Oracle’s John Fowler Explains The Value Of Deep Engineering And Highly Tuned Systems

Oracle Voice, 01/26/2015

By: John Soat, Oracle

Having gone to great pains to convince business people that they’re better off putting business applications and even infrastructure in the cloud, some are now preaching what may seem like the opposite message.

But as usual, wisdom is in seeing that different situations call for different solutions. John Fowler, Oracle’s executive vice president of systems, made a number of points recently that help parse out this complexity.

Businesses can reduce costs even when maintaining on-premises Oracle Engineered Systems.

“There are a couple of elements of Oracle Engineered Systems that are important. One of them is fairly well understood and the other is not. The well understood one is this: I do a lot of the integration work for you. This means that I reduce your chances for errors and make it easier to maintain, set up, and use. It’s a lot different buying a bicycle that’s already assembled and tested than buying a bicycle in parts—which is the way data centers have been bought.

“The element that’s not well understood is that these Oracle Engineered Systems also provide much higher performance and much greater efficiency than a data center composed of non-Engineered Systems. People have got to equate performance and efficiency with cost. If I deliver an Oracle Engineered System that can run your entire ERP system, even if that system is relatively large, I’ve simplified your environment and reduced cost.”

Cloud computing and on-premises Oracle Engineered Systems aren’t mutually exclusive.

“There are lots of reasons why you might want to use something on premises and not with a cloud—or vice versa. You may be in a regulated industry that won’t let you move customer data to the cloud. Or you may have customized your applications in ways that are unique to your business and are not offered by a cloud provider.

“Our software works on both, and there are pros and cons for each. We can help customers cost it out. It’s not an emotional or a religious discussion, because we’re not simply pushing a cloud offering. We can sit down and say, what’s best for the customer?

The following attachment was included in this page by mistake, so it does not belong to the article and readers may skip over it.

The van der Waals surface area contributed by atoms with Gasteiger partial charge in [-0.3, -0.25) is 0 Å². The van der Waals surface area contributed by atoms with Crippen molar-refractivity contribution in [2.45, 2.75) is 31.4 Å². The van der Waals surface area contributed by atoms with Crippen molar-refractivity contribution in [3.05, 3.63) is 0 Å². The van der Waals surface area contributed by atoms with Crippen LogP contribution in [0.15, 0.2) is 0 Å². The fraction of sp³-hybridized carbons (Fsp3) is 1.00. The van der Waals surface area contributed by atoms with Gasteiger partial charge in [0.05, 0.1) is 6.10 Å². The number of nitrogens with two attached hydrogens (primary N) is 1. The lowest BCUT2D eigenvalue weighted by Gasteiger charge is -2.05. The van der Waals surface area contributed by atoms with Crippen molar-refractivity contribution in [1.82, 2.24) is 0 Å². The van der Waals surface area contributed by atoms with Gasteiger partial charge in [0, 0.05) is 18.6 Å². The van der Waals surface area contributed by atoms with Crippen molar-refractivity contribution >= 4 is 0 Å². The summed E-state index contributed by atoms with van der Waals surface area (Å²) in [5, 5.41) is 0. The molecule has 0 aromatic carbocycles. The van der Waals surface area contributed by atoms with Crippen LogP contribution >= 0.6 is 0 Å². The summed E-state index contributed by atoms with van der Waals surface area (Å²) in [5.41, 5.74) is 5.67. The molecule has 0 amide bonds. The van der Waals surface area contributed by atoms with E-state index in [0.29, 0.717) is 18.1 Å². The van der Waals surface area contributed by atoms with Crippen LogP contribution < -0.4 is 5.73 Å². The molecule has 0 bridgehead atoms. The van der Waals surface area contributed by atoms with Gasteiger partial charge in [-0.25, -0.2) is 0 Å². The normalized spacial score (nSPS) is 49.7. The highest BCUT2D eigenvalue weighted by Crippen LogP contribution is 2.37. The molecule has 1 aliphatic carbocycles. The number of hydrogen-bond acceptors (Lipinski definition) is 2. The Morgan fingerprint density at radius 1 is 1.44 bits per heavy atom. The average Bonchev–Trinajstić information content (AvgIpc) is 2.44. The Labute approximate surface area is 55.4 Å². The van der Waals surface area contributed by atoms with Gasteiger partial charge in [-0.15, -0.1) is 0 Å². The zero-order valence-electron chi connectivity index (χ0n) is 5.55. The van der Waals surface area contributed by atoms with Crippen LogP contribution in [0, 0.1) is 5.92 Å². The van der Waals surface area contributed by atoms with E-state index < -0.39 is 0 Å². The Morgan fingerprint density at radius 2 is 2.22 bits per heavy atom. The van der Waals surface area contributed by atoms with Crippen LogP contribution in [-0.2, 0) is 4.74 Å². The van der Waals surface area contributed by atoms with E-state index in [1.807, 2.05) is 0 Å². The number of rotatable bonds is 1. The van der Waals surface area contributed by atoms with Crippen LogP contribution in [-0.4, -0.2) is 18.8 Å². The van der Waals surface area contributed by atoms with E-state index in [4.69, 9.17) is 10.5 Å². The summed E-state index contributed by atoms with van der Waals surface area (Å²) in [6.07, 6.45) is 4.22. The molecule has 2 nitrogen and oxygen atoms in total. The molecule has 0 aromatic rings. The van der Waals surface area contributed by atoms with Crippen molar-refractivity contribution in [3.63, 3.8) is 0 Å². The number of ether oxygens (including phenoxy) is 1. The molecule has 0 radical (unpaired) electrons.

“We expect most large customers will take advantage of both on-premises computing as well as cloud services. And we’re able to offer both of those, so we’re very unique in that regard. As far as our cloud services go, since we’re using our Oracle Engineered Systems, we’re able to deliver a very, very cost-effective service for people running cloud applications.”

Data centers of the future will not be viewed through the prism of cost, but rather be viewed as a competitive advantage.

“The evolution of the data center is fascinating. The most recent trend is virtualization, which by itself I don’t consider particularly noteworthy. What virtualization lets you do is to more efficiently use the resources you have today to run your existing applications.

“I think a more exciting vision of the data center of the future is this: Can we provide you a real-time view of your enterprise? Or, how about the ability to have a 360-degree customer view? What if you could run all your batch processing in line with your working day so you can actually change your business process and do all those things at a fraction of the cost you have today? I know that sounds crazy dramatic, but that’s what we’re working on.

“So the data center of the future becomes, first of all, lower cost than it is today. More interestingly, it becomes a place where it really helps your business, as opposed to being just part of your cost. Think about a company that’s able to say, ‘My data center really gives me a way to change my business’—as opposed to the many companies today that only to want to figure out how to reduce their data center costs. That’s evolution.”




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